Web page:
Hillary Rodham Clinton's passionate speech Thursday appealing for expanded rights and opportunities for women in the U.S. and around the world wasn't supposed to be a campaign event. But it might as well have been.
Addressing the annual Women in the World summit, Clinton made a forceful case for protecting women's health care choices and expanding paid family leave. The front runner for the Democratic nomination, Clinton criticized "those who offer themselves as leaders" but oppose equal pay for women or want to defund Planned Parenthood — a veiled reference to some of her Republican rivals.
The speech in New York provided one of the first glimpses of how Clinton will seek to tout her gender as an asset in the 2016 campaign. Her advisers have long said they regret downplaying the history-making potential of her candidacy during her failed 2008 White House bid and have vowed to not make the same mistake this time around.
Still, that doesn't mean Clinton herself will be talking explicitly about the prospect of being the first woman to occupy the Oval Office. She made only veiled references to her candidacy Thursday, including saying she had wanted to be at the event "regardless of what else I was doing."
In her first two weeks as a candidate for the Democratic nomination, Clinton is instead letting her choice of events and campaign themes do the talking on the subject of a woman attaining the presidency.
During trips to Iowa and New Hampshire, that's meant casting herself as a "champion" for American families and focusing on issues that traditionally resonate with women, like paid family leave, education and childcare. Her campaign reasons that such issues are relevant to men with families, too.
Clinton's first events as a candidate have been small discussions with voters aimed in part at showing her softer side. She's peppered her remarks with references to her late mother, her daughter and her infant granddaughter.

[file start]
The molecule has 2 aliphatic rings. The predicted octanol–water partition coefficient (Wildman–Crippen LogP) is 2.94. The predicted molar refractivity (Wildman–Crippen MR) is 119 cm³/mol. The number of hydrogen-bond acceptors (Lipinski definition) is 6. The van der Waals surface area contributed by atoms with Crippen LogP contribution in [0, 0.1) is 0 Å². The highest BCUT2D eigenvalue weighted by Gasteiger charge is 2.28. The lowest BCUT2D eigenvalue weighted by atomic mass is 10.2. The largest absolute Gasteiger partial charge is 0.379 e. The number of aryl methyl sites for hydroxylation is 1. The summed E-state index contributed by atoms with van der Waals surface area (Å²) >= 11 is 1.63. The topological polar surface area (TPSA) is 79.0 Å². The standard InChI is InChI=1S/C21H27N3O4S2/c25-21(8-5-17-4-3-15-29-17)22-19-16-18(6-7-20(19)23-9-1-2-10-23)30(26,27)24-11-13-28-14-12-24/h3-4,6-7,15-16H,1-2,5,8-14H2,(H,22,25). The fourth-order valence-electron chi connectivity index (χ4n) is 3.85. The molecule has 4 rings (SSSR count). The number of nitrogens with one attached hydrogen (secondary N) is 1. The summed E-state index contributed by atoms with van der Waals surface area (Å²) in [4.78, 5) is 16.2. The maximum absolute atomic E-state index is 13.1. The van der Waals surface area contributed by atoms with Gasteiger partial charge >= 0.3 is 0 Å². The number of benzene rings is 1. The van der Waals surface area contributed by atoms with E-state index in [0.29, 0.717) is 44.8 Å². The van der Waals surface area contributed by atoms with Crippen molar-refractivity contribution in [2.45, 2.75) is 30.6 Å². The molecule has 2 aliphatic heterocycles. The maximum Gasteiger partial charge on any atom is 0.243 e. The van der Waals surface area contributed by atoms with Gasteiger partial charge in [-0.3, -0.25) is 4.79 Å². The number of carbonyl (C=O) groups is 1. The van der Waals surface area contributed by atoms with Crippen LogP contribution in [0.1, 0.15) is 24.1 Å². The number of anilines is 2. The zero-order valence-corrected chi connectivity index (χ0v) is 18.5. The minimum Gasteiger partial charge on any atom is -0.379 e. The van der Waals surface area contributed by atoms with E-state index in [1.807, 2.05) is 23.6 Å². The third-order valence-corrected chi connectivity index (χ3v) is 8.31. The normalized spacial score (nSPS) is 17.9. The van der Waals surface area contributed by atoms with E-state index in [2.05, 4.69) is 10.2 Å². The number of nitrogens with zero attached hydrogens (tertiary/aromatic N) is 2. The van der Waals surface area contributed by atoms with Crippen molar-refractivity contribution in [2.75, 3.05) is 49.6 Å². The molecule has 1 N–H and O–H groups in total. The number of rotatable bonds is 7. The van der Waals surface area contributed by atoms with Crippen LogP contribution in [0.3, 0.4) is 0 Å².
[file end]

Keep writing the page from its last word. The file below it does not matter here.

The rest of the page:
And she's been talking directly this week, as she's done often over the years, about rights and opportunities for women. She did so Wednesday when Georgetown University honored recipients of a prize that carries her name, the Hillary Rodham Clinton Award for Advancing Women in Peace and Security.
At the Women in the World conference, which brings together female political leaders, activists and celebrities, she said she was optimistic that women were on the brink of making important progress.
"I'm grateful that there is now a new burst of energy around the rights and opportunities of women and girls," she said.
When Clinton first ran for president in 2008, she played down the prospect that she would be the first woman to run the country. She focused instead on her experience and grit.
That was, in part, an attempt to head off any voter concerns that a woman might not be tough enough to serve as president. It was also seen as a way to draw a contrast with Barack Obama, a freshman senator at the time.
Obama rarely talked about himself as the possible first black president during the 2008 campaign. But his supporters sometimes made that case and his team was adept at harnessing the enthusiasm of voters who were energized by his historic candidacy.
Some Clinton supporters say the former first lady may be able to do the same in the 2016 contest.
"For many voters, the chance to make history will be very important," said Sen. Barbara Mikulski, D-Md., the longest-serving woman in the history of Congress.
Though women still trail men as political office-holders, women wield enormous power in national elections. They made up just over half of the electorate in the 2012 presidential election. About 55 percent of women backed Obama.
While Clinton will need to hold together the coalition of young people, black and Hispanic voters that also helped Obama win the White House, some Democratic strategists say she could offset some losses there by picking up a few more percentage points among women in key swing states.
To some Republicans, Clinton's projection of a softer, more family-friendly side is simply a political ploy and an attempt to avoid talking about her record as secretary of state. Among her fiercest critics has been Carly Fiorina, the former Hewlett-Packard CEO who is the only Republican woman expected to run for president.
"She wants to make it a gender-based campaign," Fiorina said in an interview.
Clinton's advisers say she is simply talking about issues that are important to the middle class, and not ducking her record.
"Hillary is focused on talking with everyday Americans about the issues that impact their lives, and our nation's future," said Karen Finney, a spokeswoman for the campaign.